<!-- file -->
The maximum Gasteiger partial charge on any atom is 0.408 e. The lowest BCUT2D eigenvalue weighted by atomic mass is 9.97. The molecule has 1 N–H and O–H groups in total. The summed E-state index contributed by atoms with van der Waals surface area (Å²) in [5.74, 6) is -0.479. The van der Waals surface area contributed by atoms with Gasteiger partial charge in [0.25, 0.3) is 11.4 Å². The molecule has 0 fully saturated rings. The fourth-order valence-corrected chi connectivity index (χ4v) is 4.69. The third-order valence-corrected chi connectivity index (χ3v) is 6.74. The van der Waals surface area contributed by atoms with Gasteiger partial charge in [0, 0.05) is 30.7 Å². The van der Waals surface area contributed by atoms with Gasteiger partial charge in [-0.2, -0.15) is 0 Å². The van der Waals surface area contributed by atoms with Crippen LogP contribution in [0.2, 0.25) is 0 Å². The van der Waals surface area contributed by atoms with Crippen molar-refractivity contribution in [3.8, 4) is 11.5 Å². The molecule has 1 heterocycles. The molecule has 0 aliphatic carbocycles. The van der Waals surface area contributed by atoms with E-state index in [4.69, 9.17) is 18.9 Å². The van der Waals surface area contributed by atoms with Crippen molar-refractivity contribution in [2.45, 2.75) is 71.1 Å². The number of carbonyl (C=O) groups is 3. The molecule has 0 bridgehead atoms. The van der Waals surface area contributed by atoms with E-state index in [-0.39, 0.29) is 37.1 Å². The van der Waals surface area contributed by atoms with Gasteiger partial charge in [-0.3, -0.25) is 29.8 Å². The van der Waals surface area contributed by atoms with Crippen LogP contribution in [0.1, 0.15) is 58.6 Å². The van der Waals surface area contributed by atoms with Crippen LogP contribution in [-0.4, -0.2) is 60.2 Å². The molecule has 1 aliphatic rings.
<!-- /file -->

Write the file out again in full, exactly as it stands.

The maximum Gasteiger partial charge on any atom is 0.408 e. The lowest BCUT2D eigenvalue weighted by atomic mass is 9.97. The molecule has 1 N–H and O–H groups in total. The summed E-state index contributed by atoms with van der Waals surface area (Å²) in [5.74, 6) is -0.479. The van der Waals surface area contributed by atoms with Gasteiger partial charge in [0.25, 0.3) is 11.4 Å². The molecule has 0 fully saturated rings. The fourth-order valence-corrected chi connectivity index (χ4v) is 4.69. The third-order valence-corrected chi connectivity index (χ3v) is 6.74. The van der Waals surface area contributed by atoms with Gasteiger partial charge in [0, 0.05) is 30.7 Å². The van der Waals surface area contributed by atoms with Gasteiger partial charge in [-0.2, -0.15) is 0 Å². The van der Waals surface area contributed by atoms with Crippen LogP contribution in [0.2, 0.25) is 0 Å². The van der Waals surface area contributed by atoms with Crippen molar-refractivity contribution in [3.8, 4) is 11.5 Å². The molecule has 1 heterocycles. The molecule has 0 aliphatic carbocycles. The van der Waals surface area contributed by atoms with E-state index in [4.69, 9.17) is 18.9 Å². The van der Waals surface area contributed by atoms with Crippen molar-refractivity contribution in [2.45, 2.75) is 71.1 Å². The number of carbonyl (C=O) groups is 3. The molecule has 0 bridgehead atoms. The van der Waals surface area contributed by atoms with E-state index in [-0.39, 0.29) is 37.1 Å². The van der Waals surface area contributed by atoms with Gasteiger partial charge in [-0.3, -0.25) is 29.8 Å². The van der Waals surface area contributed by atoms with Crippen LogP contribution in [0.1, 0.15) is 58.6 Å². The van der Waals surface area contributed by atoms with Crippen LogP contribution in [-0.4, -0.2) is 60.2 Å². The molecule has 1 aliphatic rings.